Then old Nobodaddy aloft Farted and belched and coughed, And said, "I love hanging and drawing and quartering Every bit as well as war and slaughtering."
Rouze up, O Young Men of the New Age! set your foreheads against the ignorant Hirelings! For we have Hirelings in the Camp, the Court & the University, who would, if they could, for ever depress Mental & prolong Corporeal War.
Piping down the valleys wild, Piping songs of pleasant glee, On a cloud I saw a child, And he laughing said to me: "Pipe a song about a Lamb." So I piped with merry cheer; "Piper, pipe that song again." So I piped; he wept to hear.
Commerce is so far from being beneficial to Arts or to Empire, that it is destructive of both, as all their History shows, for the above Reason of Individual Merit being its Great Hatred. Empires flourish till they become Commercial & then they are scattered abroad to the four winds
One thought fills immensity.
The strongest poison ever known Came from Caesar's laurel crown.
Always be ready to speak your mind, and a base man will avoid you.
You never know what is enough unless you know what is more than enough.
He who shall teach the child to doubt The rotting grave shall ne'er get out.
Children of the future Age Reading this indignant page, Know that in a former time Love! sweet Love! was thought a crime.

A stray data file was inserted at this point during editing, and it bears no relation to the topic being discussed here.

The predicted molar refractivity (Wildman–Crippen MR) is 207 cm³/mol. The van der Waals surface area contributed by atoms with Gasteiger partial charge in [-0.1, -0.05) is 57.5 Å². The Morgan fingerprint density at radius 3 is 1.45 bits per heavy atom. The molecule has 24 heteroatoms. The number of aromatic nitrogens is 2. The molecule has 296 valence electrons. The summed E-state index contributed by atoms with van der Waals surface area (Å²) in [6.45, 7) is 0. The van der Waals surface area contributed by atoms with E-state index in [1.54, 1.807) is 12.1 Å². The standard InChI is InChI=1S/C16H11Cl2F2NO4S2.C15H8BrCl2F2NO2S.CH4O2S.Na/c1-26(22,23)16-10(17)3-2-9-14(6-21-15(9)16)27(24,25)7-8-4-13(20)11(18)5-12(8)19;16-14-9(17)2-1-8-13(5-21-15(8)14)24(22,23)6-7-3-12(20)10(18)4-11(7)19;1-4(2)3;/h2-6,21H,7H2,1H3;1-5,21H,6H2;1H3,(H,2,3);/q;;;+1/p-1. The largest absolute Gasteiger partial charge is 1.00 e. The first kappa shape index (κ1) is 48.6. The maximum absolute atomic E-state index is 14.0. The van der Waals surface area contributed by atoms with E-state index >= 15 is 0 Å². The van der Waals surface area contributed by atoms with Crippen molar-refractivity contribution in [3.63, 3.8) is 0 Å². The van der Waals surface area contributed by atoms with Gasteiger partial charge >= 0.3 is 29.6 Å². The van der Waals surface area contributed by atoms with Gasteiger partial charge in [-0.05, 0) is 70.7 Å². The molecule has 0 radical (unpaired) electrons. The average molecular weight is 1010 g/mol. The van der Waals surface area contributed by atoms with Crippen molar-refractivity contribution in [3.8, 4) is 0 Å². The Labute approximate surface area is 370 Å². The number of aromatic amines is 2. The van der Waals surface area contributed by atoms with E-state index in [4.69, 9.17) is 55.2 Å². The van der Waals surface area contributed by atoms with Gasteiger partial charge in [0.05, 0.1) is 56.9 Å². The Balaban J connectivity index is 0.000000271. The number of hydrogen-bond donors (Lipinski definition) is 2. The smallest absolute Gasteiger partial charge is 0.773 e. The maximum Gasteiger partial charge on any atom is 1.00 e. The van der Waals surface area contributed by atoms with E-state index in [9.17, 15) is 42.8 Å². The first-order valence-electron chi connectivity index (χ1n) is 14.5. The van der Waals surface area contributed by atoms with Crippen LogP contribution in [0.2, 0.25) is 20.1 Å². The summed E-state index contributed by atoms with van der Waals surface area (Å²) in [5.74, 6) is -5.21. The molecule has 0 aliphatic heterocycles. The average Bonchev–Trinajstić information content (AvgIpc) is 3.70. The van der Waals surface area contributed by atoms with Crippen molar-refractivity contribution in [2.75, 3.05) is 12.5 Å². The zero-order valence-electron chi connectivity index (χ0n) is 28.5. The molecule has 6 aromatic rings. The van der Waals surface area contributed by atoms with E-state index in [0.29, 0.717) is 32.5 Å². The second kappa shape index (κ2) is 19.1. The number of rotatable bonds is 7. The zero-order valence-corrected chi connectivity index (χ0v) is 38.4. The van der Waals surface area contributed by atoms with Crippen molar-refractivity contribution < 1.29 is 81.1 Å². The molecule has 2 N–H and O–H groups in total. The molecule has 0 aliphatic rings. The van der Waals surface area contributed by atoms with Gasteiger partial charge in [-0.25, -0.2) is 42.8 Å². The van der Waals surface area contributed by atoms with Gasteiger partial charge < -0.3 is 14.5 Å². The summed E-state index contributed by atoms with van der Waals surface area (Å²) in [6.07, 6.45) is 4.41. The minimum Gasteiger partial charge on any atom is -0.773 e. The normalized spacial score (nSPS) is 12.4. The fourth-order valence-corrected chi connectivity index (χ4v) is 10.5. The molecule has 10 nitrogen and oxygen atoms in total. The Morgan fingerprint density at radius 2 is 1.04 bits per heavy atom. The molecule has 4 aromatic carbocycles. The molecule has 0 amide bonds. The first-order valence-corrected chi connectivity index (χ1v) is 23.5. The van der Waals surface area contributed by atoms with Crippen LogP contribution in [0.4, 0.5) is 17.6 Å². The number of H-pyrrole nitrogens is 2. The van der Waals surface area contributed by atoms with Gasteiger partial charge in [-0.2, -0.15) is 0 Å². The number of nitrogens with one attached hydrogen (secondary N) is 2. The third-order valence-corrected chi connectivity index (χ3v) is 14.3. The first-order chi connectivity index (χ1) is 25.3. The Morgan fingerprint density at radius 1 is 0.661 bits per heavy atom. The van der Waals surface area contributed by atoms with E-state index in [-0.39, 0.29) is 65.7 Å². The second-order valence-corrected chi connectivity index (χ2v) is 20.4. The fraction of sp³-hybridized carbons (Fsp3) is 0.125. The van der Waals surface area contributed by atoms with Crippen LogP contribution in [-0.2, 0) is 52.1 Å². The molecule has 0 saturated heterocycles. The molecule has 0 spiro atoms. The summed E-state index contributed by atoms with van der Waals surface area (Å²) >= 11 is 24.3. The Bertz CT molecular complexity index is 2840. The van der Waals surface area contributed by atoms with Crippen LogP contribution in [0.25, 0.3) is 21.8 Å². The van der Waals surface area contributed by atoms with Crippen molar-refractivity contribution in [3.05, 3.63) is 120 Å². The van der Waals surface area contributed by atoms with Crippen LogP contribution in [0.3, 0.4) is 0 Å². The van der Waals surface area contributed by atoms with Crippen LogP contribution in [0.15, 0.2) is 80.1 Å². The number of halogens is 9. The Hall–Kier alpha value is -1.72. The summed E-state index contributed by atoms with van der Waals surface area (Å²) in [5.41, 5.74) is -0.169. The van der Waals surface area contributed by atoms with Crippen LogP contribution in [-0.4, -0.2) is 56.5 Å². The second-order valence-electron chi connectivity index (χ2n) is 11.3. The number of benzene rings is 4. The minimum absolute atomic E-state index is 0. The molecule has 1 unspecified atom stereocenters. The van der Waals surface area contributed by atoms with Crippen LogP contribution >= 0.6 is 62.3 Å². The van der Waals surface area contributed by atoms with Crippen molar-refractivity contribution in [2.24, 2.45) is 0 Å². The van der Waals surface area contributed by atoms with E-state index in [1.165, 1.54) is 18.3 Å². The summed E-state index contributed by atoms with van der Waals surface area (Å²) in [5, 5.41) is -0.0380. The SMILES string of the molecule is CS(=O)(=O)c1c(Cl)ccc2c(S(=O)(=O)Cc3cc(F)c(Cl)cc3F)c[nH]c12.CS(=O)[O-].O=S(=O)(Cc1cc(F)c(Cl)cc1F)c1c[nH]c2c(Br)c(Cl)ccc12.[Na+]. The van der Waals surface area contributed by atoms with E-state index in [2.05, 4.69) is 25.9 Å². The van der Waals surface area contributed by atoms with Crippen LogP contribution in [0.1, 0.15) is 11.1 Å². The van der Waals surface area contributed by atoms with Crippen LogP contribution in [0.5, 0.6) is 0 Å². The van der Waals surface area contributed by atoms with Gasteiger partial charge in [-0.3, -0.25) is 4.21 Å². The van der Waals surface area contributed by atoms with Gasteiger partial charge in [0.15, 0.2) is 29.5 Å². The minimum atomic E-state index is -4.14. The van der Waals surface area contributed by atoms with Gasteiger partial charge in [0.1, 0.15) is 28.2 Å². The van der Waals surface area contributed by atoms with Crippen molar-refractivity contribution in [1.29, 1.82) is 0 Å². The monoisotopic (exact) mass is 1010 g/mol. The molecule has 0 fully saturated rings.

When my mother died I was very young, And my father sold me while yet my tongue Could scarcely cry 'weep! 'weep! 'weep!'weep! So your chimneys I sweep, and in soot I sleep.
I'll shade him from the heat till he can bear To lean in joy upon our Father's knee; And then I'll stand and stroke his silver hair, And be like him and he will then love me.
The cistern contains: the fountain overflows.
The harlot's cry from street to street Shall weave old England's winding sheet.
Cruelty has a human heart, And Jealousy a human face; Terror the human form divine, And Secrecy the human dress.
God appears and god is light To those poor souls who dwell in night But does a human form display To those who dwell in realms of day
What is a Wife & what is a Harlot? What is a Church & What Is a Theatre? are they Two & not One? can they Exist Separate? Are not Religion & Politics the Same Thing? Brotherhood is Religion O Demonstrations of Reason Dividing Families in Cruelty & Pride!
If a thing loves, it is infinite.
The busy bee has no time for sorrow.
When thou seest an Eagle, thou seest a portion of Genius; lift up thy head!
The moon like a flower In heaven's high bower, With silent delight, Sits and smiles on the night.
Pity would be no more If we did not make somebody Poor; And Mercy no more could be If all were as happy as we.
Opposition is true Friendship.
The weak in courage is strong in cunning.
Improvement makes straight roads; but the crooked roads without improvement are roads of genius.
Turn away no more; Why wilt thou turn away? The starry floor, The watery shore Is given thee till the break of day.
When the voices of children are heard on the green And laughing is heard on the hill, My heart is at rest within my breast And everything else is still.
The Stolen and Perverted Writings of Homer & Ovid, of Plato & Cicero, which all men ought to contemn, are set up by artifice against the Sublime of the Bible
And we are put on earth a little space, That we may learn to bear the beams of love, And these black bodies and this sunburnt face Is but a cloud, and like a shady grove.